When you did the condense program, out of curiosity, how long did it take?

Fourteen months. It was pure hell. Let's face it. It was full-time, school and clinical. I barely had time to sleep.

How old are the kids at this point?

They were 10, 12, 14 and 16. It was so well worth it. My husband was a great support. The kids were very involved in my education. I had stacks of flash cards. The kids would run through with me. My oldest was a little bit of a Nazi about it. If I didn't recite word for word on the flash card, he could make it wrong and it made me do it over and over. The kids were involved in it. They probably learned as much as I did in a lot of ways.


Western medicine is all about pharmaceuticals. You have a problem, you get a pill without even addressing the root cause.


You have your clinic.

I do. I never thought I would ever own my clinic but here I am.

I'm sure, it has another whole host of things that are new and different that you're learning and becoming a small business owner at the same time in addition to treating people.

It is. Diving into the land of insurance and insurance reimbursement, that's been very interesting. It’s one of the only functional medicine providers in my geographical area.

That's super that you're nice enough to take insurance. Most functional doctors try not to because it's painful.

It is a big hassle but I'm here to take care of my patients. Everything else works out in the end and that's how I look at it.

In terms of your practice, do you find that there are certain things that you're seeing more than others? Do you see all ages? Do you see certain conditions that you're finding more of? I would imagine with time things ebb and flow in certain ways.

I see everybody. Cradle to the graves, how I look at it. I'm one of the only people in the area that will see pediatrics that are unvaccinated. I believe that vaccination should be an informed consent process and no one should be forced to it. Parents should make that decision for their children. I support that and I will see these patients. My pediatric practice is blooming because of that. I do see all ages. I see a lot of people who are dealing with the fatigue and digestive issues are two of my big ones. Muscle aches and pains or another one.

When you see folks with digestion, anxiety, depression or stress, what are some of the things that you run through in terms of your protocol or checklist?

My favorite thing to do and people can afford to is do micronutrient testing. I'm looking at all the amino acid environments that everybody needs. Most of the time, there is a vitamin micronutrient deficiency that we're looking at. I can almost count most always vitamin D to start with but then we move into the other B vitamins, glutamate or all these other ones that can be low. If we address the root cause, we fix the problem versus the pill for all pharmaceutical formulations which is like a Band-Aid. It’s not fixing the problem.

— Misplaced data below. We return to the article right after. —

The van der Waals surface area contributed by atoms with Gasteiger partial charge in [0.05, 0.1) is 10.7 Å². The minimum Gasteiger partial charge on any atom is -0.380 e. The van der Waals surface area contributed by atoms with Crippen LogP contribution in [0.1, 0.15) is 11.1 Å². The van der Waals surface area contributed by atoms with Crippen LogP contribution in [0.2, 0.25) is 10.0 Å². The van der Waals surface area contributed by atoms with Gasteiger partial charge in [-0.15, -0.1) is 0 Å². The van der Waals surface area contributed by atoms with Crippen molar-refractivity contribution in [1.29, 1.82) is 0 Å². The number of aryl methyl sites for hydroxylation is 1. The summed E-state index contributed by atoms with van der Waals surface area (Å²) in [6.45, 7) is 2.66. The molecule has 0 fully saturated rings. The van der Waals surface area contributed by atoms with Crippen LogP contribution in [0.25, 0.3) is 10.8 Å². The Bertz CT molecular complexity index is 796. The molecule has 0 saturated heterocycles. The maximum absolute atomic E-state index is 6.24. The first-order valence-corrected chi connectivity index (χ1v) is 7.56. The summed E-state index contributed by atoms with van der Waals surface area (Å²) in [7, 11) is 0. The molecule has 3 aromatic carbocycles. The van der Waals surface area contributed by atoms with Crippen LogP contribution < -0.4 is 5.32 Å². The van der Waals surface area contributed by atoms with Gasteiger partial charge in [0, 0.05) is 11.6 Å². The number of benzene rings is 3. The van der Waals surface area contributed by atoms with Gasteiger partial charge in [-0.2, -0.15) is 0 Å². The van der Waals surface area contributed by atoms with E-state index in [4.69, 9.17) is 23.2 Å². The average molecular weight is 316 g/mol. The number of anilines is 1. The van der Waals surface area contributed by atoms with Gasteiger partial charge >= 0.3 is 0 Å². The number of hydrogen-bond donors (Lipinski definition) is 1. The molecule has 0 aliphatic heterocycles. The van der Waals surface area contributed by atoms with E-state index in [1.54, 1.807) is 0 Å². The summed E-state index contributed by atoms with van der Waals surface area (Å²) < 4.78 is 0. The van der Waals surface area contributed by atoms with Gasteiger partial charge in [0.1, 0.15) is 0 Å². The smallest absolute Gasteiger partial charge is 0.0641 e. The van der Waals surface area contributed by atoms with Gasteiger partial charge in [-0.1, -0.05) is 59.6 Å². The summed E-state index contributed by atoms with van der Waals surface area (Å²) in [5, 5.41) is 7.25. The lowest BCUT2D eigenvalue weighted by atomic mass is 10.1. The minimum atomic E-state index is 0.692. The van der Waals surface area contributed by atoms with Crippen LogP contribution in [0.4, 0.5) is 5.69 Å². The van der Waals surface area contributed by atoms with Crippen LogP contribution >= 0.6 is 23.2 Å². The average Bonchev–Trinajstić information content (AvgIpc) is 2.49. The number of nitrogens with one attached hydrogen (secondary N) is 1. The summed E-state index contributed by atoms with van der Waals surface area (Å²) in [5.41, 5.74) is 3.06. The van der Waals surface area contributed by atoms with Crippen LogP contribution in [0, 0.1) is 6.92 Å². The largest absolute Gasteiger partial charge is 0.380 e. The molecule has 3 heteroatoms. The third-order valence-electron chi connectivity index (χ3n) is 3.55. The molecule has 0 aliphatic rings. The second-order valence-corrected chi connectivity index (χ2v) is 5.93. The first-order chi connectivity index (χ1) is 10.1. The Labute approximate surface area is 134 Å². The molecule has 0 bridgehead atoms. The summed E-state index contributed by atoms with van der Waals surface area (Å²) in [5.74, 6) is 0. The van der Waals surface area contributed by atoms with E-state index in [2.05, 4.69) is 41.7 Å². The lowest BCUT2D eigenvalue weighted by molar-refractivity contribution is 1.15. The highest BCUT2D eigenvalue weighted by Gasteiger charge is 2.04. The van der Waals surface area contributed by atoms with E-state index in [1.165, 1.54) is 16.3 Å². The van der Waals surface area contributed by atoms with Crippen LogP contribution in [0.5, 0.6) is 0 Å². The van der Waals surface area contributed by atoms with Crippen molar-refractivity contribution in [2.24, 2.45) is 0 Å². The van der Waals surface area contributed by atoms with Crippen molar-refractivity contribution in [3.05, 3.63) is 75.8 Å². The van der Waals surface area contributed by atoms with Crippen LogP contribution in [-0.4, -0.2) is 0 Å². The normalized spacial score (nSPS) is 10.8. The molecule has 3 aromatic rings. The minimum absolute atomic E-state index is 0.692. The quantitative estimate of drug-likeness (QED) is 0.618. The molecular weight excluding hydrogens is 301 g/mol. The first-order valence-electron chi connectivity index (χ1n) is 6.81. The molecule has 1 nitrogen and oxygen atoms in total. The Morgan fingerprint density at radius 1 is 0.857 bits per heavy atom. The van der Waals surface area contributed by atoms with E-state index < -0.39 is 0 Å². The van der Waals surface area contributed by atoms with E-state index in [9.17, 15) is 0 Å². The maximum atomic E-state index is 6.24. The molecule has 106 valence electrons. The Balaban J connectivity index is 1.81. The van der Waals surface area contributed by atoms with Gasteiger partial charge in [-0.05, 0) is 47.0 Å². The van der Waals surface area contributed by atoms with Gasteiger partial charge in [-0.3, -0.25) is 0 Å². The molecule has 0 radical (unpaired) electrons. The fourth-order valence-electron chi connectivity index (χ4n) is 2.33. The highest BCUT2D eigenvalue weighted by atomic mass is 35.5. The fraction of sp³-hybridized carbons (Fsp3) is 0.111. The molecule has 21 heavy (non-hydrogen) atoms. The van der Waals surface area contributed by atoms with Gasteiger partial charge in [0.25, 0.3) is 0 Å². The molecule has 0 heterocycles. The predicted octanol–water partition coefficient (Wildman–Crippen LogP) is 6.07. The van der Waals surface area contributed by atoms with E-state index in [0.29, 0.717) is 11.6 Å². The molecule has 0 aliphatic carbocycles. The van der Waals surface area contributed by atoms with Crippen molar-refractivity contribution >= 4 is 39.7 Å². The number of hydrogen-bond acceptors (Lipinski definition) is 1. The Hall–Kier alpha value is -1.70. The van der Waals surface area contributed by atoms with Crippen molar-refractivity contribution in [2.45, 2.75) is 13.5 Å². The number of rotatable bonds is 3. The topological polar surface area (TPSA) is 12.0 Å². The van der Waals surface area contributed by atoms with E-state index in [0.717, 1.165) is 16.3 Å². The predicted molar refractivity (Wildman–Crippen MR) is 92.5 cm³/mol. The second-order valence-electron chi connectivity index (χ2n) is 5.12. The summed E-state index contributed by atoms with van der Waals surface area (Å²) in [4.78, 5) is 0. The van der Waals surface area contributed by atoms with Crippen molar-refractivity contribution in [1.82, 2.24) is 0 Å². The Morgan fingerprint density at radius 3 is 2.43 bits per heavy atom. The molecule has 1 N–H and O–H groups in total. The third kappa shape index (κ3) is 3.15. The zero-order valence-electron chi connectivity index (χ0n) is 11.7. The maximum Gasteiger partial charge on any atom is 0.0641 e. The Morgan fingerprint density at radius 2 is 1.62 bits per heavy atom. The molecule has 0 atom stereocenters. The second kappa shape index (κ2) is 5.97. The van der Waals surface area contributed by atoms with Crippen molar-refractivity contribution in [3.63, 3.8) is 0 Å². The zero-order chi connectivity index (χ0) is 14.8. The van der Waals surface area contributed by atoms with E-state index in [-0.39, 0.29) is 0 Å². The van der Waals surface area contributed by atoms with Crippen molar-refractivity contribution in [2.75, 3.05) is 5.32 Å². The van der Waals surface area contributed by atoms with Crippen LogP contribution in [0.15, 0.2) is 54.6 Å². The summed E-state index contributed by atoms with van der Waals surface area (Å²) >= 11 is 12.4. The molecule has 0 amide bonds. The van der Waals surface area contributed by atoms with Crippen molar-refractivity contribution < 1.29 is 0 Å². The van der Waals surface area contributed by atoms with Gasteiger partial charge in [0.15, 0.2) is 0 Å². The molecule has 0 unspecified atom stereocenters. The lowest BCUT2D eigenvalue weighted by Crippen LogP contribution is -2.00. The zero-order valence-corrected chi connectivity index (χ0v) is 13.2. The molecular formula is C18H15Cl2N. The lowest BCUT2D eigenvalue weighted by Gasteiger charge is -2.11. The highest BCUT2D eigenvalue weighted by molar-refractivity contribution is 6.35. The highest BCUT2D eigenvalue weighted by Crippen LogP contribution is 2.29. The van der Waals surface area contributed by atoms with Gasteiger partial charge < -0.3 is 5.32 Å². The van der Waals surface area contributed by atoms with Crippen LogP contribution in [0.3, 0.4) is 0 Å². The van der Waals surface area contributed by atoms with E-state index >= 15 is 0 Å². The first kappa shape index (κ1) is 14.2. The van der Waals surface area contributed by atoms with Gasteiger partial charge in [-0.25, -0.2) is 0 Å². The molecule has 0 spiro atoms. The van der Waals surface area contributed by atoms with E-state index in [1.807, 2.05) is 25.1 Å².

When you run the micronutrient testing, which I'm a big believer in, how much does it typically cost? Is any of that covered by insurance?

Unfortunately, no. I can occasionally get insurance to cover B12 and vitamin D but unfortunately, that's not the whole picture. I found a lab out of California where I can do micronutrient testing for about $400. It’s not horrible but not cheap.

That's blood-based.

Yes. It's both interesting on extracellular. I'm looking at both.

ENW 11 | Functional Medicine


On my wish list of things is to find a partner one day that is saliva and urine because I think that the technology is there and it can become so much more accessible and cost-effective.

If you find that, let me know. Those tests can be upwards of $1,500.

Yes, it's crazy but that was impactful when we were going through what we were doing with our son. It was a lot of blood work. What we found were a lot of interesting things about low nutrition and vitamin levels. When I thought he was eating properly, he had a genetic mutation, MTHFR, that was preventing the absorption. He got to learn all about that and how to work around that. He's thriving but had it not been for getting to the root of the nutrients that he wasn't absorbing correctly, it never would have been a holistic type of view.

We're finding that kids with ADHD are more of an Omega-3 issue versus actual ADHD issues. We have a great supplement that we use for that. It is wonderful. We're not pumping these kids for stimulants. We're taking care of the root cause of the problem.

When you are seeing pediatrics, do you tend to say, “This might be genetic. You might want to check this out to mom and dad?”